A couple of months ago, I was working on a project at work when a window popped up on my computer at work. “Scanning for spyware,” it said, and it looked like it was finding a lot of bad stuff. When it finished, it listed several courses of action I could take, of which the recommended one was paying $39.95 for “XP Antispyware 2010” which would remove everything it found. It looked very official, with a shield logo very similar to the four-color Windows logo. It would have been very reasonable to assume it was part of the Windows system software, trying to protect me.
I knew better. I knew this was a “scareware” program, a program which did a fake virus/spyware scan in an attempt to get $39.95 out of me. I went and got one of our IT guys and had him take it off.
However, a LOT of people would have fallen for it. Yesterday I found the Wikipedia page for this scareware program, which also goes by the names MS Antivirus, XP Antivirus, Win Antivirus, and about 30 other names that get as close to Micosoft’s trademarks as possible without infringing. The authors of this software, believed to be in Kiev, Ukraine, use affiliate marketing to find people to distribute their software via infected sites – meaning, the people who build the infected sites share in the $39.95 payday when someone purchases the “full version” of this junk. It was reported that the top affiliate made $158,000 in one week.
If something with a similar name pops up and says your computer is infected, paying $39.95 is not the best option or even a good option, as it will just install more malware on your computer. If it happens at work, get your IT people and they’ll know how to take it off. If it happens at home and you’re good with computers, Google the name of the program (you may have to do this on another computer, as the programs sometimes block Google searches on their own name) for instructions how to take it off. Each variant is a little different so I can’t give exact steps that will apply to all of them here. In general, you need to find the name of the program in Task Manager, kill it, run a anti-malware tool, and then clean up anything it left in the Registry. If that sounds too complicated, pay a computer repair person to do it, but absolutely do not pay $39.95 for the full version.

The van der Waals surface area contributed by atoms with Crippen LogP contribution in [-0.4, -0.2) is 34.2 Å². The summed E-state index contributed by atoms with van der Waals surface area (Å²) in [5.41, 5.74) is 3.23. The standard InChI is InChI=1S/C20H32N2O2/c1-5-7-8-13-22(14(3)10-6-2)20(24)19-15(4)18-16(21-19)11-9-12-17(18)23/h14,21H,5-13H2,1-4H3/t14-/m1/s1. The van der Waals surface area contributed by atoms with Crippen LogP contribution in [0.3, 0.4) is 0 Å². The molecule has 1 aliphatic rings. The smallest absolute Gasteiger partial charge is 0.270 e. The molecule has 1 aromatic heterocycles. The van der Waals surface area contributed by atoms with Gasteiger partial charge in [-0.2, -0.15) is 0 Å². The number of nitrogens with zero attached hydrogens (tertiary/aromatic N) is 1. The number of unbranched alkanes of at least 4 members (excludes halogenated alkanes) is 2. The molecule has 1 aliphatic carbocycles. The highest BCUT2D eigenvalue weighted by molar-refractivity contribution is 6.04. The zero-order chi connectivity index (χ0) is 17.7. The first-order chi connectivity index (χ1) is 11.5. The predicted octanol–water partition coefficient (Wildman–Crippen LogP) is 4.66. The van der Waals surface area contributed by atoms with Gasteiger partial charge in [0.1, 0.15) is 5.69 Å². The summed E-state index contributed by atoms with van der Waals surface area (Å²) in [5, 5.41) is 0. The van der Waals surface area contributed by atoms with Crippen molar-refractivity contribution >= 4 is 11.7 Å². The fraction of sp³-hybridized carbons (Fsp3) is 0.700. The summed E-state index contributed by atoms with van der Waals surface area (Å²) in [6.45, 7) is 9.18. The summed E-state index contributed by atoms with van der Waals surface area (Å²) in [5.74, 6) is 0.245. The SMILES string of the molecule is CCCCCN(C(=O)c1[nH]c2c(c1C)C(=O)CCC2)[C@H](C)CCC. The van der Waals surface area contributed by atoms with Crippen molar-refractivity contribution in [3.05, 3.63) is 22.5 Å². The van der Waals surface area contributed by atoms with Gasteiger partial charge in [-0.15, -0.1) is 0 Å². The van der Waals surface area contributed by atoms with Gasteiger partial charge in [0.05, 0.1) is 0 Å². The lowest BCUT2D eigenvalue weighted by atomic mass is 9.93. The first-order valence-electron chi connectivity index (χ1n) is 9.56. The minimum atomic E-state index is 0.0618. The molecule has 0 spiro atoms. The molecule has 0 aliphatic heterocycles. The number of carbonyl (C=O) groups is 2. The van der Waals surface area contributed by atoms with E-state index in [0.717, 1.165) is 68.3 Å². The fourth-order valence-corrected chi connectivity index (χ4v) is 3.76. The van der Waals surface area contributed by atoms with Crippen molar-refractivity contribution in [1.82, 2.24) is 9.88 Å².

If you have friends or relatives who are not computer-savvy, you may want to show them the Wikipedia page about this scamware, so they’ll know what it is if they get hit with it. Unfortunately it’s found all kinds of different ways to distribute itself – since they’re getting paid, the affiliate marketing distributors seem to be quite clever about it. Currently goo.gl shortened links on Twitter are a popular way to redirect you to a site that downloads this junk to your computer.
Hmmm… a few months before my computer got infected, I ran into a guy I knew from my U of M days while eating lunch. “I’ve known for years that you’re very good with computers,” he told me. “You should come over to the dark side, where the big money is.” Obviously, I didn’t pursue it, but I wonder if he was talking about building sites to distribute XP Antispyware 2010 and its brethren.
Anyway, pass the word on about this scam software, and help keep everyone safe.